Vestibular Rehabilitation Therapy

Vestibular Rehabilitation Therapy (VRT) is an exercise program created to help the central nervous system compensate for inner ear problems. The Vestibular system includes parts of the inner ear responsible for balance, pathways that lead to the brain and the brain regions that control balance and eye movement.

Disease, aging, and injury can all cause damage to the vestibular system. When the vestibular organs are damaged, the brain can no longer rely on them for information about balance and motion, often creating symptoms such as dizziness, vertigo, blurry vision, imbalance, difficulty concentrating, nausea, and inconsistent hearing. Often, after a few weeks, people recover on their own as their brain adapts with a process called vestibular compensation.

When vestibular compensation does not occur, the individual may become dependent on vision and muscles and joints (proprioceptive system), to maintain posture and balance. Often new patterns of head and body movement develop in an attempt to avoid dizziness and nausea. These strategies can exacerbate the symptoms and cause headache and fatigue.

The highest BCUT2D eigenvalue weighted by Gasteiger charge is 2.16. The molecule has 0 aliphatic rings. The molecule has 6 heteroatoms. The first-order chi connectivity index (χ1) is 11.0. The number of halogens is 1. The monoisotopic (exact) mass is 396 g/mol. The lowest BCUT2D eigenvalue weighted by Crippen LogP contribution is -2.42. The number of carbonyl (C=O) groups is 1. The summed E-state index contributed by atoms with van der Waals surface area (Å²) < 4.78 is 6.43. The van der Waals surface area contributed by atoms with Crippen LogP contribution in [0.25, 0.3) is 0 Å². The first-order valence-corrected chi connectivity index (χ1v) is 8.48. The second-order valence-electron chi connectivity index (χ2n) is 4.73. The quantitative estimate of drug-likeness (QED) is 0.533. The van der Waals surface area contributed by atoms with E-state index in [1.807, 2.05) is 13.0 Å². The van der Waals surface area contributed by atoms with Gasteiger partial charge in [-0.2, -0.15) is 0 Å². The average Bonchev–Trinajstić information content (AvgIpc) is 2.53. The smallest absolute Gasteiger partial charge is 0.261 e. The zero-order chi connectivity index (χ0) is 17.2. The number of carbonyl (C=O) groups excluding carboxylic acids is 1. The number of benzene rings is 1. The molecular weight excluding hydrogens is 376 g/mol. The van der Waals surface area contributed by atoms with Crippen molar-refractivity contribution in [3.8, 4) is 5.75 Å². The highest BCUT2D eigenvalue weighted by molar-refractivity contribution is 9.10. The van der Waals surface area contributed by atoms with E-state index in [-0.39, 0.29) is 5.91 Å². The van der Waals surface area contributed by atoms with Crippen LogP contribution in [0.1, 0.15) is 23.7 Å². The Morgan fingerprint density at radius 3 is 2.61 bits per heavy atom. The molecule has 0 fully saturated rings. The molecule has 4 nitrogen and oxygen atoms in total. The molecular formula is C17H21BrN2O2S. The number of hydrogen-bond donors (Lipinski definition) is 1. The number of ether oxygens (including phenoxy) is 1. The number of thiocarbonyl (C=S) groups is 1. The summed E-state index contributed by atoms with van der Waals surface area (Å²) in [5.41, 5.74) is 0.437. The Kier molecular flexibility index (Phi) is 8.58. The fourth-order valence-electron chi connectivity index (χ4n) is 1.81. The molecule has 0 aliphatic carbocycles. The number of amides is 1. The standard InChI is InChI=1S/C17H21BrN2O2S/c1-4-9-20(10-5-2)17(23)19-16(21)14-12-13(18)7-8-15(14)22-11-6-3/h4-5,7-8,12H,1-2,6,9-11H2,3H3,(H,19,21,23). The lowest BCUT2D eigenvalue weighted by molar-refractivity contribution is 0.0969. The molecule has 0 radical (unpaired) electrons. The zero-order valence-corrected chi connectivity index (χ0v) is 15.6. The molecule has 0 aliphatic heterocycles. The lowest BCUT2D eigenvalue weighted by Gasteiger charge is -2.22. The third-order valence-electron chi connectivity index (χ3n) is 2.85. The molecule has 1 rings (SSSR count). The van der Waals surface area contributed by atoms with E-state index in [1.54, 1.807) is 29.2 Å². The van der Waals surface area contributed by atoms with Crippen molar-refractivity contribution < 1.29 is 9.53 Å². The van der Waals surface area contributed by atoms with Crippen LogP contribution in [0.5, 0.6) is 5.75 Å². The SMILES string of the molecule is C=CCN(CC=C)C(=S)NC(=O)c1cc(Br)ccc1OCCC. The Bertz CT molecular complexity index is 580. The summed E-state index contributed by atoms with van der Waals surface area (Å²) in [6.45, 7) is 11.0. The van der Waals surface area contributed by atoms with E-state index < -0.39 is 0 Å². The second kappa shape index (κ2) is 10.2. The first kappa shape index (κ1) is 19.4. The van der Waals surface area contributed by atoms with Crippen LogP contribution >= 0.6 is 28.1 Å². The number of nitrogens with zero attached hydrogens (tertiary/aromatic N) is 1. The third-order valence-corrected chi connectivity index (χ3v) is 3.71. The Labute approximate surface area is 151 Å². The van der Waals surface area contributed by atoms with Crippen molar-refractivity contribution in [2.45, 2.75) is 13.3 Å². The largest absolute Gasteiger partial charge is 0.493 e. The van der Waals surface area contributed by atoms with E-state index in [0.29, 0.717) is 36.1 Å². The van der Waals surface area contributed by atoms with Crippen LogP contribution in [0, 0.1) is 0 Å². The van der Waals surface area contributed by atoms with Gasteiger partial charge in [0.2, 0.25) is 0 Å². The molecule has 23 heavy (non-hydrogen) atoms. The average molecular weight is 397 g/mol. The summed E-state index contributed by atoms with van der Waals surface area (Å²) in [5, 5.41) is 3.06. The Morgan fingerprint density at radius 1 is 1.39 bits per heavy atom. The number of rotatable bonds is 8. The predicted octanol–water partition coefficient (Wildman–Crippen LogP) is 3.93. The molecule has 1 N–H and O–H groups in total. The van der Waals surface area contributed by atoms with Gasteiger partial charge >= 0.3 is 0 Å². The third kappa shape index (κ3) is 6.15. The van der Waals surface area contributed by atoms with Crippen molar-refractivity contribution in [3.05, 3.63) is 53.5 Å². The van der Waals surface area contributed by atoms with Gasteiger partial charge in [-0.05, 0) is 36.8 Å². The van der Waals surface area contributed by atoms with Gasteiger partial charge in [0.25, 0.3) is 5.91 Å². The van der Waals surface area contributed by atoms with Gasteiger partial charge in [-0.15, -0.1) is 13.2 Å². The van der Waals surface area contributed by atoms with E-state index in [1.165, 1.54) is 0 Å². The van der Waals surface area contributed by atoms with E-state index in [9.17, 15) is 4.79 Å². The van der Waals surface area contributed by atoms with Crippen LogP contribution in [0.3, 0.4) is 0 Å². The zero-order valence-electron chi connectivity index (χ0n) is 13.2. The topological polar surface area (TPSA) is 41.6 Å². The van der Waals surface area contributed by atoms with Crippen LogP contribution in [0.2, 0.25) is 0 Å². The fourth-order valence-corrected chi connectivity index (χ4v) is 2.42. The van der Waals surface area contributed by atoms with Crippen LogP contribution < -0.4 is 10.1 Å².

VRT is used to help retrain the brain to manage the information from the vestibular organs, vision and the proprioceptive system (proprioceptive information tells us where our bodies are in space and how they are moving).

In the initial VRT session, a physiotherapist or occupational therapist will perform a full evaluation including medical history and analysis of posture, balance, gait and compensatory movements. Eye-head coordination may also be used to measure how a person’s eyes track an object.

An individualized treatment plan is developed with exercises involving the head, body and eyes. These exercises are performed at home and during therapy sessions. The goal is to retrain the brain to understand and process signals from the vestibular system and coordinate them with vision and proprioception.

Symptoms may worsen when the VRT program is started. However, sticking with the program and performing the exercises, will result in the body and brain sorting out the new pattern of movements and symptoms will diminish or disappear.

Consult a registered physiotherapist or occupational therapist for more information on vestibular rehabilitation therapy.

Specific Techniques


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